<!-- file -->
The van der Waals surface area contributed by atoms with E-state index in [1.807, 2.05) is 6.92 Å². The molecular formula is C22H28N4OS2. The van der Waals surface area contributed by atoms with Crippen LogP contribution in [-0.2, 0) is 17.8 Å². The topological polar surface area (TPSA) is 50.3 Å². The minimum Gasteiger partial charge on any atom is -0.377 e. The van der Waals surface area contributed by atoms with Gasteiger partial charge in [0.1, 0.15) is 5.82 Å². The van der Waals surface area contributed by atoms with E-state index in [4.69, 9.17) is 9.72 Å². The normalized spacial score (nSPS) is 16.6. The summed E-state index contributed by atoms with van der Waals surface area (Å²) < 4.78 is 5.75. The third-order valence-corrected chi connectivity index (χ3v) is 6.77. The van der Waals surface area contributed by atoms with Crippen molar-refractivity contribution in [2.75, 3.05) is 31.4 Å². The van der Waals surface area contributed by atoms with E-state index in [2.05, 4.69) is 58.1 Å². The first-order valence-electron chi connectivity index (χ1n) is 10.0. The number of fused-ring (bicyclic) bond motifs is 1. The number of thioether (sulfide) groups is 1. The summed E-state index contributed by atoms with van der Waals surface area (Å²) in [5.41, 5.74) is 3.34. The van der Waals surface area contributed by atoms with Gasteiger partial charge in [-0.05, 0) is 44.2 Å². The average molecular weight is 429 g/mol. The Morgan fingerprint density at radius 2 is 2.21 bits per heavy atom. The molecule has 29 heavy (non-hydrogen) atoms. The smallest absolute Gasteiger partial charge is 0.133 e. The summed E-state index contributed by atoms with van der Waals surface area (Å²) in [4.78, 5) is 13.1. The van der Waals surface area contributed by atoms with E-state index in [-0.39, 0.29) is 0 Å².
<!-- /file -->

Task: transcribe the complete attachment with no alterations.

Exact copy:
The van der Waals surface area contributed by atoms with E-state index in [1.807, 2.05) is 6.92 Å². The molecular formula is C22H28N4OS2. The van der Waals surface area contributed by atoms with Crippen LogP contribution in [-0.2, 0) is 17.8 Å². The topological polar surface area (TPSA) is 50.3 Å². The minimum Gasteiger partial charge on any atom is -0.377 e. The van der Waals surface area contributed by atoms with Gasteiger partial charge in [0.1, 0.15) is 5.82 Å². The van der Waals surface area contributed by atoms with E-state index in [4.69, 9.17) is 9.72 Å². The normalized spacial score (nSPS) is 16.6. The summed E-state index contributed by atoms with van der Waals surface area (Å²) < 4.78 is 5.75. The third-order valence-corrected chi connectivity index (χ3v) is 6.77. The van der Waals surface area contributed by atoms with Crippen molar-refractivity contribution in [2.75, 3.05) is 31.4 Å². The van der Waals surface area contributed by atoms with E-state index in [2.05, 4.69) is 58.1 Å². The first-order valence-electron chi connectivity index (χ1n) is 10.0. The number of fused-ring (bicyclic) bond motifs is 1. The number of thioether (sulfide) groups is 1. The summed E-state index contributed by atoms with van der Waals surface area (Å²) in [5.41, 5.74) is 3.34. The van der Waals surface area contributed by atoms with Gasteiger partial charge in [-0.05, 0) is 44.2 Å². The average molecular weight is 429 g/mol. The Morgan fingerprint density at radius 2 is 2.21 bits per heavy atom. The molecule has 29 heavy (non-hydrogen) atoms. The smallest absolute Gasteiger partial charge is 0.133 e. The summed E-state index contributed by atoms with van der Waals surface area (Å²) in [4.78, 5) is 13.1. The van der Waals surface area contributed by atoms with E-state index in [-0.39, 0.29) is 0 Å².